Each seminar is from 5:00 p.m. - 6:30 p.m. Dates and locations vary. Reservations are encouraged, and seating is first come, first seated. These programs are free and open to the public.
Address: American University, 4400 Massachusetts Ave NW, 20016
- Thursday, January 30 | Mary Graydon Center, Room 200
Guest Lecturer: Chef Tom Colicchio (founder of Crafted Hospitality, founder of Food Policy Action and Top Chef Producer), Congresswoman Chellie Pingree (D-ME) and Catherine Boudreau, food and agriculture reporter at Politico Pro.
- Thursday, February 6 | Kerwin Hall, Room 301
Guest Lecturers: Chef Andrew Zimmern, Arcadia Executive Director Pamela Hess and NPR's Alison Aubrey.
- Thursday, March 5 | Kerwin Hall, Room 301
Guest Lecturers: SEIU'S Policy Director Mia Dell and Laura Hayes, Food Editor and Young & Hungry Columnist at Washington City Paper
- Thursday, March 26 - Streamed Online
Guest Lecturer: Chefs Kwame Onwuachi, Amy Brandwein and Christine Cikowski.
- Thursday, April 9 - Streamed Online
Guest Lecturers: Devita Davison, Executive Director of FoodLab Detroit; Jamila Robinson, Food Editor for Philadelphia Inquirer and Vice-Chair of the James Beard Foundation Journalism Committee; Niaz Dorry, Executive Director of the National Family Farm Coalition and Coordinating Director of the Northwest Atlantic Marine Alliance.
Please register to receive the Zoom Meeting ID for this event.
Food is also a subject fraught with conflict. Governments can weaponize policies designed to support the most vulnerable by restricting their access to a basic necessity. Communities can find themselves poisoned by the food pumped into them by major corporations. Neighbors can stigmatize each other's choices. Food production can set off fights about access to natural resources. Food sustains us but it can also tear us apart.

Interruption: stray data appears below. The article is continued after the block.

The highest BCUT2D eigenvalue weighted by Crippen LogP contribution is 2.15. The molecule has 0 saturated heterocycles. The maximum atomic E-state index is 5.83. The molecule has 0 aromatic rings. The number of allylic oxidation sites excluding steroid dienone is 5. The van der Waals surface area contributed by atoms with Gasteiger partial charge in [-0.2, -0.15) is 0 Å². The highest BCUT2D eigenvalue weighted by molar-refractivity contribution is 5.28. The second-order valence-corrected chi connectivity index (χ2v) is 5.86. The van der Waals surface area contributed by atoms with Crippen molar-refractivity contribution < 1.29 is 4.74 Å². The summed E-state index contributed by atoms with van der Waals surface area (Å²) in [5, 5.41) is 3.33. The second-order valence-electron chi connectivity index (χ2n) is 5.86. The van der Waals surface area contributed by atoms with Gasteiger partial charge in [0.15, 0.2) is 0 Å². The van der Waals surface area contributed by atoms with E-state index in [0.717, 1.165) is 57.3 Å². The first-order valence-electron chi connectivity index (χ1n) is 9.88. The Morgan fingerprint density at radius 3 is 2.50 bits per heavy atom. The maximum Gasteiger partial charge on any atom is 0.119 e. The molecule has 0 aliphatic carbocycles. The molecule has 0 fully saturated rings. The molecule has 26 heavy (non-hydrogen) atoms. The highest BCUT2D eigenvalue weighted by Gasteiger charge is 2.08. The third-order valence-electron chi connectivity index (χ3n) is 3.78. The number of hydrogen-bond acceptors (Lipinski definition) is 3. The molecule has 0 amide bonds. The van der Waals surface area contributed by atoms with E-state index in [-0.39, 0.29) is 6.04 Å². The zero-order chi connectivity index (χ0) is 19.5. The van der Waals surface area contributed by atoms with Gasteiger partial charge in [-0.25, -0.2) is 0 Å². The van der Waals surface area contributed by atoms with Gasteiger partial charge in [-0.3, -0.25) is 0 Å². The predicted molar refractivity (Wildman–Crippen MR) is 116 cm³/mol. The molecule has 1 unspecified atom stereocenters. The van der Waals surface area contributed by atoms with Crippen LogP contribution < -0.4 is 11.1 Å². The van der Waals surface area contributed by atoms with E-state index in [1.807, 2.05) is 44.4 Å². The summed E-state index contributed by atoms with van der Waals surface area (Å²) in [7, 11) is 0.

Tackling the system that grows, harvests, markets and distributes our food and addressing the policies that both contribute to our overall health and safety yet have a stranglehold on local economies should be a national priority, but it isn't. With climate change at a tipping point, wages stagnant across a tight labor market and debates raging about GMOs, aquaculture, regenerative soil (and so much more), the time to focus on food policy is now.
Food studies - especially the intersectionality of politics, policy, economics, business, and racial justice – is an emergent field of study. Few universities are equipped to introduce their students to this truly interdisciplinary field. American has the programs and faculty to help the food justice and activist community take their work to the next level. It is also a place, given it’s proximity to political power, that is poised to open up the conversation around food to beyond what is just delicious.